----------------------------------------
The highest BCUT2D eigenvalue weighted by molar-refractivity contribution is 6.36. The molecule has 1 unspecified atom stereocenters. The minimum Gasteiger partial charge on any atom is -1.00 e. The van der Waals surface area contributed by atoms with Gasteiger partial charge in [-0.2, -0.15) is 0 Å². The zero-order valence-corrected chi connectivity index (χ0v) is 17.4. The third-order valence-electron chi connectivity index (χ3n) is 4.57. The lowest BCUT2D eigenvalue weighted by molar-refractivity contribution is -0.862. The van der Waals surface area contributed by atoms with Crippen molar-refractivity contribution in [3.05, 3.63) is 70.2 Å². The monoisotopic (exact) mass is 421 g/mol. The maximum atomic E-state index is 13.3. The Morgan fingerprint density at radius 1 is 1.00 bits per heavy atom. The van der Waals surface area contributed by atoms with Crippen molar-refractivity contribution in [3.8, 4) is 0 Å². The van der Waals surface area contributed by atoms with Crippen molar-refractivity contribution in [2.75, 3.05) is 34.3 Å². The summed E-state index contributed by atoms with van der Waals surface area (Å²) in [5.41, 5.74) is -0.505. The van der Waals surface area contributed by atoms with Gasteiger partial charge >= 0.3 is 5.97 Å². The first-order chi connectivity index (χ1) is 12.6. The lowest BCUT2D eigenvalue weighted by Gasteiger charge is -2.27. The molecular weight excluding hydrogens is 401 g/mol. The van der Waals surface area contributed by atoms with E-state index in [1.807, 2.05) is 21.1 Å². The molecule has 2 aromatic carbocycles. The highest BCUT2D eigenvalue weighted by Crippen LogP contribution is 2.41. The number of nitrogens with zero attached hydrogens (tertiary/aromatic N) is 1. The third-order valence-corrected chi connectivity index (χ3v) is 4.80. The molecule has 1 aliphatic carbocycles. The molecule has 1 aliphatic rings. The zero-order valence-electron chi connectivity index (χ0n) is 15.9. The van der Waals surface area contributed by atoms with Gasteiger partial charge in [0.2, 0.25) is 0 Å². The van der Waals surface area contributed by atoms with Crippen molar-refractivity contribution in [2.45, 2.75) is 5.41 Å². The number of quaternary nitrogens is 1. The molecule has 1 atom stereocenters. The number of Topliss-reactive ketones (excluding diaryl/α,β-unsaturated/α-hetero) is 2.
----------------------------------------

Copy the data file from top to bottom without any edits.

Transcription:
The highest BCUT2D eigenvalue weighted by molar-refractivity contribution is 6.36. The molecule has 1 unspecified atom stereocenters. The minimum Gasteiger partial charge on any atom is -1.00 e. The van der Waals surface area contributed by atoms with Gasteiger partial charge in [-0.2, -0.15) is 0 Å². The zero-order valence-corrected chi connectivity index (χ0v) is 17.4. The third-order valence-electron chi connectivity index (χ3n) is 4.57. The lowest BCUT2D eigenvalue weighted by molar-refractivity contribution is -0.862. The van der Waals surface area contributed by atoms with Crippen molar-refractivity contribution in [3.05, 3.63) is 70.2 Å². The monoisotopic (exact) mass is 421 g/mol. The maximum atomic E-state index is 13.3. The Morgan fingerprint density at radius 1 is 1.00 bits per heavy atom. The van der Waals surface area contributed by atoms with Crippen molar-refractivity contribution in [3.8, 4) is 0 Å². The van der Waals surface area contributed by atoms with Crippen molar-refractivity contribution in [2.75, 3.05) is 34.3 Å². The summed E-state index contributed by atoms with van der Waals surface area (Å²) in [5.41, 5.74) is -0.505. The van der Waals surface area contributed by atoms with Gasteiger partial charge >= 0.3 is 5.97 Å². The first-order chi connectivity index (χ1) is 12.6. The lowest BCUT2D eigenvalue weighted by Gasteiger charge is -2.27. The molecular weight excluding hydrogens is 401 g/mol. The van der Waals surface area contributed by atoms with E-state index in [1.807, 2.05) is 21.1 Å². The molecule has 2 aromatic carbocycles. The highest BCUT2D eigenvalue weighted by Crippen LogP contribution is 2.41. The number of nitrogens with zero attached hydrogens (tertiary/aromatic N) is 1. The third-order valence-corrected chi connectivity index (χ3v) is 4.80. The molecule has 1 aliphatic carbocycles. The molecule has 1 aliphatic rings. The zero-order valence-electron chi connectivity index (χ0n) is 15.9. The van der Waals surface area contributed by atoms with Gasteiger partial charge in [0.2, 0.25) is 0 Å². The van der Waals surface area contributed by atoms with Crippen molar-refractivity contribution in [2.45, 2.75) is 5.41 Å². The number of quaternary nitrogens is 1. The molecule has 1 atom stereocenters. The number of Topliss-reactive ketones (excluding diaryl/α,β-unsaturated/α-hetero) is 2.